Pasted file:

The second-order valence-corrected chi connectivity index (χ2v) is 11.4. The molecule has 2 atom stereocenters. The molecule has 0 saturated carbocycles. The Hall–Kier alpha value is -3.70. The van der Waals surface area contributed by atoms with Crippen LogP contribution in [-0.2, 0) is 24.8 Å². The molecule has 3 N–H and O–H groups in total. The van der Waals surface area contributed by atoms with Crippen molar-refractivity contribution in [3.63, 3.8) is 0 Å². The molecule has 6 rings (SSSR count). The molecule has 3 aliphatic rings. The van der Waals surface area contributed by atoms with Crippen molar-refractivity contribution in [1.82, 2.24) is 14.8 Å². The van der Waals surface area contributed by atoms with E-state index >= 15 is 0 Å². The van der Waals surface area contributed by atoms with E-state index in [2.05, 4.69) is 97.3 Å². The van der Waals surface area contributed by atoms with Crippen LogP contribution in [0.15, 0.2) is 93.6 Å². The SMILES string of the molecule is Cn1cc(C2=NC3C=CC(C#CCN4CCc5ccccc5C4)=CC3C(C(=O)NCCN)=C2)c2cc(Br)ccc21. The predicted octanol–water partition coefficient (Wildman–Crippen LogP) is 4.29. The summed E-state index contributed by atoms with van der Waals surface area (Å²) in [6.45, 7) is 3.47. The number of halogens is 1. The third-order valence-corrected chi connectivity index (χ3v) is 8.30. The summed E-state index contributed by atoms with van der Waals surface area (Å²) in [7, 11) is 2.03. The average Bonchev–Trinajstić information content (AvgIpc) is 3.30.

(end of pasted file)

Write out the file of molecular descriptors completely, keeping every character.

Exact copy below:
The second-order valence-corrected chi connectivity index (χ2v) is 11.4. The molecule has 2 atom stereocenters. The molecule has 0 saturated carbocycles. The Hall–Kier alpha value is -3.70. The van der Waals surface area contributed by atoms with Crippen LogP contribution in [-0.2, 0) is 24.8 Å². The molecule has 3 N–H and O–H groups in total. The van der Waals surface area contributed by atoms with Crippen molar-refractivity contribution in [3.63, 3.8) is 0 Å². The molecule has 6 rings (SSSR count). The molecule has 3 aliphatic rings. The van der Waals surface area contributed by atoms with Crippen molar-refractivity contribution in [1.82, 2.24) is 14.8 Å². The van der Waals surface area contributed by atoms with E-state index >= 15 is 0 Å². The van der Waals surface area contributed by atoms with E-state index in [2.05, 4.69) is 97.3 Å². The van der Waals surface area contributed by atoms with Crippen LogP contribution in [0.15, 0.2) is 93.6 Å². The SMILES string of the molecule is Cn1cc(C2=NC3C=CC(C#CCN4CCc5ccccc5C4)=CC3C(C(=O)NCCN)=C2)c2cc(Br)ccc21. The predicted octanol–water partition coefficient (Wildman–Crippen LogP) is 4.29. The summed E-state index contributed by atoms with van der Waals surface area (Å²) in [6.45, 7) is 3.47. The number of halogens is 1. The third-order valence-corrected chi connectivity index (χ3v) is 8.30. The summed E-state index contributed by atoms with van der Waals surface area (Å²) in [7, 11) is 2.03. The average Bonchev–Trinajstić information content (AvgIpc) is 3.30.